A big part of the symposium is to have a student show as part of it. A really important element for the community piece is the inter-generational discussion. In the first symposium at University of Puget Sound, we all invited our teachers and our mentors and students. So there were three generations of painters in the space. We felt like that was really important. In this show we did something different, we don’t have our mentors here but we still want to have that inter-generational discussion, because that is so rich. So there will be a juried student show in Arnold and Miller.
What direction do you see for the Hoffman gallery moving forward?
I don’t know how it is going to work moving forward because we don’t have a curator anymore and if faculty were to be responsible it really is too much work in addition to teaching full time. That being said, I am so grateful that we have received this space and the support from the Dean to actually do this, because at first I didn’t think it was going to happen once I heard that Linda wasn’t going to be here anymore. The Dean’s office believed in the collaborative and community nature of the project. This event will be good for the Portland art scene, which has lost some of its art venues with the closing of Marylhurst and OCAC, and for Lewis and Clark too since it will bring lots of people to campus.
One common thing I have heard from many people who haven’t been to LC in a while is “what is happening with the Hoffman Gallery”, it’s on people’s minds, people really care about this gallery
It is still one of the bigger gallery spaces in town, especially now with The Art Gym closed. This is one of the few.
I’m wondering what are some ways we can keep the gallery afloat.
I think it is very helpful that we still maintain visibility. It helps people to notice that it is still a vital and active space, like when Roz Crews was here last semester, that was really great. Come to all the exhibits like the upcoming Senior Show! Check out the gallery’s Instagram account and follow it! Students have been helping make that more active. The Dean knows that we need a gallery curator so I don’t think that petitioning would help at this point. A lot of college galleries are small, but this place is really quite large, to run a place like this you need a curator, particularly with experience, that is getting paid.
Do you have any tips for art students? Students in general? People in general?
That is so broad, wow. Well, who is your audience?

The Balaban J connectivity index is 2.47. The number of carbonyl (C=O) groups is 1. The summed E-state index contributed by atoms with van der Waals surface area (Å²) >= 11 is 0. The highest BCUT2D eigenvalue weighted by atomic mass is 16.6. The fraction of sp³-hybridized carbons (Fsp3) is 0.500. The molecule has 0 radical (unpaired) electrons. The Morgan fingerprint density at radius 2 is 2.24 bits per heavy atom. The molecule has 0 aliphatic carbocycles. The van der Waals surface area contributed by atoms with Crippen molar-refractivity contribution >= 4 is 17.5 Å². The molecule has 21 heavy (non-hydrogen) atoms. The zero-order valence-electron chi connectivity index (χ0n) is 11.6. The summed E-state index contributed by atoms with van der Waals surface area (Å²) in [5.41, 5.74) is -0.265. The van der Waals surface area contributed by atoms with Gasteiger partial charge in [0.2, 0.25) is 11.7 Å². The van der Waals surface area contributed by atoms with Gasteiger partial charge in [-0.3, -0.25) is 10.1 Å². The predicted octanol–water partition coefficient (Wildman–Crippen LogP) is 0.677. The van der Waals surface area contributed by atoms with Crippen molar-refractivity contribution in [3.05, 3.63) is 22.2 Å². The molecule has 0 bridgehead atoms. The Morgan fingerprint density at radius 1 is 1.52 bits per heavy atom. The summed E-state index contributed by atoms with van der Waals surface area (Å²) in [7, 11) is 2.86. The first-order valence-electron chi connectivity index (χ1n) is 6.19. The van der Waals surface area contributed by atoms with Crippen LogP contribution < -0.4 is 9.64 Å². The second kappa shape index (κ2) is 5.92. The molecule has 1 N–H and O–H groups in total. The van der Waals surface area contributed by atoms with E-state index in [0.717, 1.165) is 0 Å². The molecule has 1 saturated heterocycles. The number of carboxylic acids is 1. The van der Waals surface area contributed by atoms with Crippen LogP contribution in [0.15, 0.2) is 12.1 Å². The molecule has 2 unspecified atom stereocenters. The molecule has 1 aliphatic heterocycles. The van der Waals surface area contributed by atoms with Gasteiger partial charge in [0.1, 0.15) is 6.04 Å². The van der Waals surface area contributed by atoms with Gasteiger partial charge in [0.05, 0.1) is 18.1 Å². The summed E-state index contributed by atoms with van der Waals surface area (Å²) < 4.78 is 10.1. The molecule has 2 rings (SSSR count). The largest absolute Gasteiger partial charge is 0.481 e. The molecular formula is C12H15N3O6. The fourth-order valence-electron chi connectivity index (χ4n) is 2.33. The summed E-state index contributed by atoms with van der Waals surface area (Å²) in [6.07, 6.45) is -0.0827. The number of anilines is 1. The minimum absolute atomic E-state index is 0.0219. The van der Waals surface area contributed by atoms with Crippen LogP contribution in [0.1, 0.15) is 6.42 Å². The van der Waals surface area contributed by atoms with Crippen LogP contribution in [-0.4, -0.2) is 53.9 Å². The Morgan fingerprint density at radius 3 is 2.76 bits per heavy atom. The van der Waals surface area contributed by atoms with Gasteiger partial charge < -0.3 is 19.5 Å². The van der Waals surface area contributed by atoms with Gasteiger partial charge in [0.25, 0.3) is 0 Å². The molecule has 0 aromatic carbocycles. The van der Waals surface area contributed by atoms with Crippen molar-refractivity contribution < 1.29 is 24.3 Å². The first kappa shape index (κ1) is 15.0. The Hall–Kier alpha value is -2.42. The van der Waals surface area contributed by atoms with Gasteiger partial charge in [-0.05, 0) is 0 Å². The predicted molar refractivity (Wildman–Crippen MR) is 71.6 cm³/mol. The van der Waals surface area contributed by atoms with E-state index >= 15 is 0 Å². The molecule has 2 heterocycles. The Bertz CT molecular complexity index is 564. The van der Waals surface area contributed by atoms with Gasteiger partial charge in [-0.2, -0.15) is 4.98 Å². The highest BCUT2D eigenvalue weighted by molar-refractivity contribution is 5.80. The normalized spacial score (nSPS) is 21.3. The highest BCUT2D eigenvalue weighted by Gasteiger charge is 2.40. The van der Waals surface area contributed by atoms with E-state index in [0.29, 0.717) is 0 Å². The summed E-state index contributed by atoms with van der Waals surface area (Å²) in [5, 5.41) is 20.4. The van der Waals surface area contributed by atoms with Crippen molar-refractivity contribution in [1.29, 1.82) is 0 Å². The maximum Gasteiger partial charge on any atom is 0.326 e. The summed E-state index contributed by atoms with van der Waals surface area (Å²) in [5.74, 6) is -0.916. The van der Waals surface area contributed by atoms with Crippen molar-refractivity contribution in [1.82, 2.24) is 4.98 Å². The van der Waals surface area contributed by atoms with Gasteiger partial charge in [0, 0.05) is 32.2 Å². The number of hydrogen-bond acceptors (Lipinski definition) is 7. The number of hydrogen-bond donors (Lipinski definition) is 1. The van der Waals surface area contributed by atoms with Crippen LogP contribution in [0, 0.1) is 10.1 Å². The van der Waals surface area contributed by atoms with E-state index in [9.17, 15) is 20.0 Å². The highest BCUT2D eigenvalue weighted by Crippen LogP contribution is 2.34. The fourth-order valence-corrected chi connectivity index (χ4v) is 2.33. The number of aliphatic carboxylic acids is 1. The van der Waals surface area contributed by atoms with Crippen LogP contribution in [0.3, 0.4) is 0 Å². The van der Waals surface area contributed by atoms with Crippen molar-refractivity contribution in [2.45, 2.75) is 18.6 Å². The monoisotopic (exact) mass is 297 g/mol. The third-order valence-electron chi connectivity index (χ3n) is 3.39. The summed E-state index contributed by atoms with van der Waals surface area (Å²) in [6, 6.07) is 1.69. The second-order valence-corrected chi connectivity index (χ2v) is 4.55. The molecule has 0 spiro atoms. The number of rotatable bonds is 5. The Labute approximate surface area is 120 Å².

Anybody who reads the blog.
So they are all art students?
Could be anyone.
Well….. Think about waste. I am thinking about it all the time. It is hard to think about. If its always on your mind you will think about this trail of waste that you are leaving behind, and it is painful. How do you get out of that? It is so hard because we are so implicated in the commodity nature of capitalism and oil and chemical manufacturing. We are immersed, and it seems like there is no way out. That’s a real bummer, I’m sorry.
No, it is important, I think a bummer is alright
It is hard to be an artist and be super conscious about waste, and actually have a career, because everything is global now. If you are trying to make it in the art world, you are most likely traveling around, and you need to do a huge amount of carbon offset to go anywhere. You are going to New York, to Europe, and you are making things that go back into the waste stream. I don’t even know how to think about it anymore.
To really make an impact on a large scale, for a long time before you are most likely going to have to do a lot of things you don’t want to do.
But the ends do not justify the means.
That’s actually one of the reasons why I am not an art major anymore
No joke, that’s why I am an Econ major.
Yeah, I think you are right in some ways, but I do think, at least art is a field that is open enough to take all of these questions. That is one of the special things about making art, you can ask all of these questions and it can hold it. You can ask questions that are economic through art.
Definitely, I’ve noticed so many crossovers between art and economics. I think also a big problem is the ego. In my art seminar course we have read these articles, where some people are really egotistical about their art, more and more art is about fame and notoriety, as opposed to some of the really powerful things that can come with art that people aren’t as focused on. People who do art just for fame, it is like taking one person out of the potential benefit equation, for fixing problems, for healing, but then also creating all of these extra costs and waste. It can be hard to reckon with the life of the modern artist.
Yes, because in order to succeed as an artist, you create, whether it is through performance, or actual material forms, it has to get sold somehow usually. Social practices can be a sort of answer to that but even that gets commodified. Painters are especially implicated because painters are still almost always making commodity forms. The art market started with easel painting.
Some of these pieces are less implicated than others, some that are hard or impossible to sell due to their form. Then again it is complicated because these artists are challenging, but then also sort of intrinsically implicated in the same system they challenge.
Well, we will talk about many of these ideas in the symposium! Thank you for the good questions.
Thank you for speaking with me and sharing your ideas. See you at the symposium.